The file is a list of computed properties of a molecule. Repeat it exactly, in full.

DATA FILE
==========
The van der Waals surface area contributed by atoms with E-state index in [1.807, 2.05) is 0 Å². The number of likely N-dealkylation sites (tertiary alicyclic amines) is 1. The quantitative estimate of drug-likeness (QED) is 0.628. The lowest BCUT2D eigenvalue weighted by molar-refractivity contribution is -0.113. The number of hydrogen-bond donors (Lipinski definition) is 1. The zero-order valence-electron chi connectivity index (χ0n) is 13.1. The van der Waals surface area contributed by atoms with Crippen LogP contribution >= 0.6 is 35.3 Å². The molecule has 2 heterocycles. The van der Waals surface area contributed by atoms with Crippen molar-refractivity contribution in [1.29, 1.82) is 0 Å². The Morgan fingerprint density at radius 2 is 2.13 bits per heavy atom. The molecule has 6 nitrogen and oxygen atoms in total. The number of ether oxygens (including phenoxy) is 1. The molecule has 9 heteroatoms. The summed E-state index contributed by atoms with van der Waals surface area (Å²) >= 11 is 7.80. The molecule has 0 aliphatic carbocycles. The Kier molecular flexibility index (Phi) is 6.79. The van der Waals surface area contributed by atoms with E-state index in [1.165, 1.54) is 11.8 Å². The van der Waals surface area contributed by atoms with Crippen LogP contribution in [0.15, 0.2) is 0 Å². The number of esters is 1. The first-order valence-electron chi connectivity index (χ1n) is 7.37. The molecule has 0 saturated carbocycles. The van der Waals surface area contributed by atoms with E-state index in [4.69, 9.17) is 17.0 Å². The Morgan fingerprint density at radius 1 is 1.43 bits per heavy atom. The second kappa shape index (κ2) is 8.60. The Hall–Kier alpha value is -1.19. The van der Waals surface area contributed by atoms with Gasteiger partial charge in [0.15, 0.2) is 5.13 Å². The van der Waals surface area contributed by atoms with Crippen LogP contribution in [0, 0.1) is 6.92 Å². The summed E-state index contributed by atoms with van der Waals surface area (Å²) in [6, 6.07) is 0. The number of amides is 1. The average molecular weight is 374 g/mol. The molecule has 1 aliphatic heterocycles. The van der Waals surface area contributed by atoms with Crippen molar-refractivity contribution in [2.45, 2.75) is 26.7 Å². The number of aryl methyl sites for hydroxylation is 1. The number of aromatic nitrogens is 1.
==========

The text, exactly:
The van der Waals surface area contributed by atoms with E-state index in [1.807, 2.05) is 0 Å². The number of likely N-dealkylation sites (tertiary alicyclic amines) is 1. The quantitative estimate of drug-likeness (QED) is 0.628. The lowest BCUT2D eigenvalue weighted by molar-refractivity contribution is -0.113. The number of hydrogen-bond donors (Lipinski definition) is 1. The zero-order valence-electron chi connectivity index (χ0n) is 13.1. The van der Waals surface area contributed by atoms with Crippen LogP contribution >= 0.6 is 35.3 Å². The molecule has 2 heterocycles. The van der Waals surface area contributed by atoms with Crippen molar-refractivity contribution in [1.29, 1.82) is 0 Å². The Morgan fingerprint density at radius 2 is 2.13 bits per heavy atom. The molecule has 6 nitrogen and oxygen atoms in total. The number of ether oxygens (including phenoxy) is 1. The molecule has 9 heteroatoms. The summed E-state index contributed by atoms with van der Waals surface area (Å²) >= 11 is 7.80. The molecule has 0 aliphatic carbocycles. The Kier molecular flexibility index (Phi) is 6.79. The van der Waals surface area contributed by atoms with E-state index in [1.165, 1.54) is 11.8 Å². The van der Waals surface area contributed by atoms with Crippen LogP contribution in [0.15, 0.2) is 0 Å². The number of esters is 1. The first-order valence-electron chi connectivity index (χ1n) is 7.37. The molecule has 0 saturated carbocycles. The van der Waals surface area contributed by atoms with E-state index in [4.69, 9.17) is 17.0 Å². The Morgan fingerprint density at radius 1 is 1.43 bits per heavy atom. The second kappa shape index (κ2) is 8.60. The Hall–Kier alpha value is -1.19. The van der Waals surface area contributed by atoms with Gasteiger partial charge in [0.15, 0.2) is 5.13 Å². The van der Waals surface area contributed by atoms with Crippen LogP contribution in [0, 0.1) is 6.92 Å². The summed E-state index contributed by atoms with van der Waals surface area (Å²) in [6, 6.07) is 0. The number of amides is 1. The average molecular weight is 374 g/mol. The molecule has 1 aliphatic heterocycles. The van der Waals surface area contributed by atoms with Crippen molar-refractivity contribution in [2.45, 2.75) is 26.7 Å². The number of aryl methyl sites for hydroxylation is 1. The number of aromatic nitrogens is 1.